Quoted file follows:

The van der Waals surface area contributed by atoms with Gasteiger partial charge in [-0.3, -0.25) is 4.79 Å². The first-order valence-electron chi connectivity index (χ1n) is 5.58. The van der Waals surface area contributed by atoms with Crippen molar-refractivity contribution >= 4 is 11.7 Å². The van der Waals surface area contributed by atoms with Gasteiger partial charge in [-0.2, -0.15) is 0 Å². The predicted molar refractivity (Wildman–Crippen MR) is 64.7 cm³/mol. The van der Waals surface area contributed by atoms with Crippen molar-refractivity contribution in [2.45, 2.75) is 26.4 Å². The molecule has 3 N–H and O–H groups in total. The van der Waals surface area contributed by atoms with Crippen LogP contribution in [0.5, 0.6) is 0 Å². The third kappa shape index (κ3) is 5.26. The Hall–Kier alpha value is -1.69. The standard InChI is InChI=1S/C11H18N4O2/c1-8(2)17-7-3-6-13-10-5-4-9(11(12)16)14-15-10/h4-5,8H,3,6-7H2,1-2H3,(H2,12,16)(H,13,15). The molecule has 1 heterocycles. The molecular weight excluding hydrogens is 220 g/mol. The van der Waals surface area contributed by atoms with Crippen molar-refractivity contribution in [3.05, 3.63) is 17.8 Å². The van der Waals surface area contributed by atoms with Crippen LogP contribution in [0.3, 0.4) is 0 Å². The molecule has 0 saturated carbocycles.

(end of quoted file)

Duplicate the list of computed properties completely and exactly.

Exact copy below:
The van der Waals surface area contributed by atoms with Gasteiger partial charge in [-0.3, -0.25) is 4.79 Å². The first-order valence-electron chi connectivity index (χ1n) is 5.58. The van der Waals surface area contributed by atoms with Crippen molar-refractivity contribution >= 4 is 11.7 Å². The van der Waals surface area contributed by atoms with Gasteiger partial charge in [-0.2, -0.15) is 0 Å². The predicted molar refractivity (Wildman–Crippen MR) is 64.7 cm³/mol. The van der Waals surface area contributed by atoms with Crippen molar-refractivity contribution in [2.45, 2.75) is 26.4 Å². The molecule has 3 N–H and O–H groups in total. The van der Waals surface area contributed by atoms with Crippen LogP contribution in [0.5, 0.6) is 0 Å². The third kappa shape index (κ3) is 5.26. The Hall–Kier alpha value is -1.69. The standard InChI is InChI=1S/C11H18N4O2/c1-8(2)17-7-3-6-13-10-5-4-9(11(12)16)14-15-10/h4-5,8H,3,6-7H2,1-2H3,(H2,12,16)(H,13,15). The molecule has 1 heterocycles. The molecular weight excluding hydrogens is 220 g/mol. The van der Waals surface area contributed by atoms with Crippen molar-refractivity contribution in [3.05, 3.63) is 17.8 Å². The van der Waals surface area contributed by atoms with Crippen LogP contribution in [0.3, 0.4) is 0 Å². The molecule has 0 saturated carbocycles.